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Lujan v. Astrue

March 17, 2009

RACHEL LUJAN, PLAINTIFF,
v.
MICHAEL J. ASTRUE, COMMISSIONER OF SOCIAL SECURITY, DEFENDANT.



The opinion of the court was delivered by: Honorable Oswald Parada United States Magistrate Judge

MEMORANDUM OPINION AND ORDER

The Court*fn1 now rules as follows with respect to the three disputed issues listed in the Joint Stipulation ("JS").*fn2

I. DISPUTED ISSUES

As reflected in the Joint Stipulation, the disputed issues which Plaintiff raises as the grounds for reversal and/or remand are as follows:

1. Whether the ALJ properly developed the record;

2. Whether the ALJ properly considered Plaintiff's credibility; and

3. Whether the ALJ properly considered the type, dosage, effectiveness, and the side effects of Plaintiff's medications.

(JS at 2.)

II. STANDARD OF REVIEW

Under 42 U.S.C. § 405(g), this Court reviews the Commissioner's decision to determine whether the Commissioner's findings are supported by substantial evidence and whether the proper legal standards were applied. DeLorme v. Sullivan, 924 F.2d 841, 846 (9th Cir. 1991). Substantial evidence means "more than a mere scintilla" but less than a preponderance. Richardson v. Perales, 402 U.S. 389, 401, 91 S.Ct. 1420, 28 L.Ed. 2d 842 (1971); Desrosiers v. Sec'y of Health & Human Servs., 846 F.2d 573, 575-76 (9th Cir. 1988). Substantial evidence is "such relevant evidence as a reasonable mind might accept as adequate to support a conclusion." Richardson, 402 U.S. at 401 (citation omitted). The Court must review the record as a whole and consider adverse as well as supporting evidence. Green v. Heckler, 803 F.2d 528, 529-30 (9th Cir. 1986). Where evidence is susceptible of more than one rational interpretation, the Commissioner's decision must be upheld. Gallant v. Heckler, 753 F.2d 1450, 1452 (9th Cir. 1984).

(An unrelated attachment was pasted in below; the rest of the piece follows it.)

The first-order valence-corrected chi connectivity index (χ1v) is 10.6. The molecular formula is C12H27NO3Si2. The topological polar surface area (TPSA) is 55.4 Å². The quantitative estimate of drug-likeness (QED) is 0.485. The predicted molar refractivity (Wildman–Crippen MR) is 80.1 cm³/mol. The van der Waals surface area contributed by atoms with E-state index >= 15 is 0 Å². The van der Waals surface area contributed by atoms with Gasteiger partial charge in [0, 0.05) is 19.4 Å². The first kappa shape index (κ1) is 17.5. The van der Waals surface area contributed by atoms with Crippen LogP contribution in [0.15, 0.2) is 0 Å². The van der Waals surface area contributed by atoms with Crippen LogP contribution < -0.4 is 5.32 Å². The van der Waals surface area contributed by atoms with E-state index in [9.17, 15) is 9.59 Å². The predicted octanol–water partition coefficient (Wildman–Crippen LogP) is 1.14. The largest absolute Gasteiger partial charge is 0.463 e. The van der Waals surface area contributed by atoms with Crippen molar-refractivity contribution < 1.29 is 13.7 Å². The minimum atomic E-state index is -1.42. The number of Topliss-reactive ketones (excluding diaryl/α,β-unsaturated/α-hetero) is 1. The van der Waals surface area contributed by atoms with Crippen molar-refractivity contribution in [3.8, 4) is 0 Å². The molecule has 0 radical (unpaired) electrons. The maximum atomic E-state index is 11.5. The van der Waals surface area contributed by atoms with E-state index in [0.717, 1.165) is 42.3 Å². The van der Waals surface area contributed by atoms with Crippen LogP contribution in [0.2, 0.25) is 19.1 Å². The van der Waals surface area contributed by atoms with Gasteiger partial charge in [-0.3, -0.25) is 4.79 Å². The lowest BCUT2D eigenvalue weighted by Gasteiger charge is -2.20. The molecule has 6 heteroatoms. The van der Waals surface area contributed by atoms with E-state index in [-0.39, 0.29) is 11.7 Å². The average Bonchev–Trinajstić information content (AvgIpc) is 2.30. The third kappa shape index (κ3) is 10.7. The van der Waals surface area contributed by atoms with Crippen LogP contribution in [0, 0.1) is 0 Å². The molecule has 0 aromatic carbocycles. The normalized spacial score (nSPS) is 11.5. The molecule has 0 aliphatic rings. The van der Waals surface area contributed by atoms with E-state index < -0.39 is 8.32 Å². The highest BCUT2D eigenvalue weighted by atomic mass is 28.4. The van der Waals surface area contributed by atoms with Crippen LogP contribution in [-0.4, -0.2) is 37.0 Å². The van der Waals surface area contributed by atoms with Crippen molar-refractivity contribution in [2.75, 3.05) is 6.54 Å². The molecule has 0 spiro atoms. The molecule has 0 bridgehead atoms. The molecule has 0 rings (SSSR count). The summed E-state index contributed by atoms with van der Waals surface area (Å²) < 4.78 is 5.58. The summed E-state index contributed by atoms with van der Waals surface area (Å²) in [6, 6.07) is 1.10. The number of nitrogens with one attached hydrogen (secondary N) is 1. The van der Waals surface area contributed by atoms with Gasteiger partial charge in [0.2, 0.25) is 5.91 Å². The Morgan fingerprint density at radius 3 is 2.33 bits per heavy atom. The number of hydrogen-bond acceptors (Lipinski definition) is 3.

III. DISCUSSION

A. The ALJ Did Not Fail to Properly Develop the Record

Plaintiff contends that the ALJ should have informed Plaintiff, who was unrepresented at the hearing, that the ALJ could have subpoenaed certain missing medical records himself on Plaintiff's behalf. Plaintiff also contends the ALJ should have informed her that she could ask for an extension of time if she had difficulty obtaining the records. (JS at 4.)

At the hearing, Plaintiff appeared in pro per. She chose to go forward after waiving her right to representation. (AR at 12, 153-55.) At the end of an extensive admonishment about obtaining counsel, the ALJ asked Plaintiff if there was anything else she would like to ask him. Plaintiff responded, "No, I can just go ahead sir. I don't think I have anything I can - I asked to see my records, and I did call over to the main office and I never got a call back to see what you did or didn't have, because there is quite a long ...


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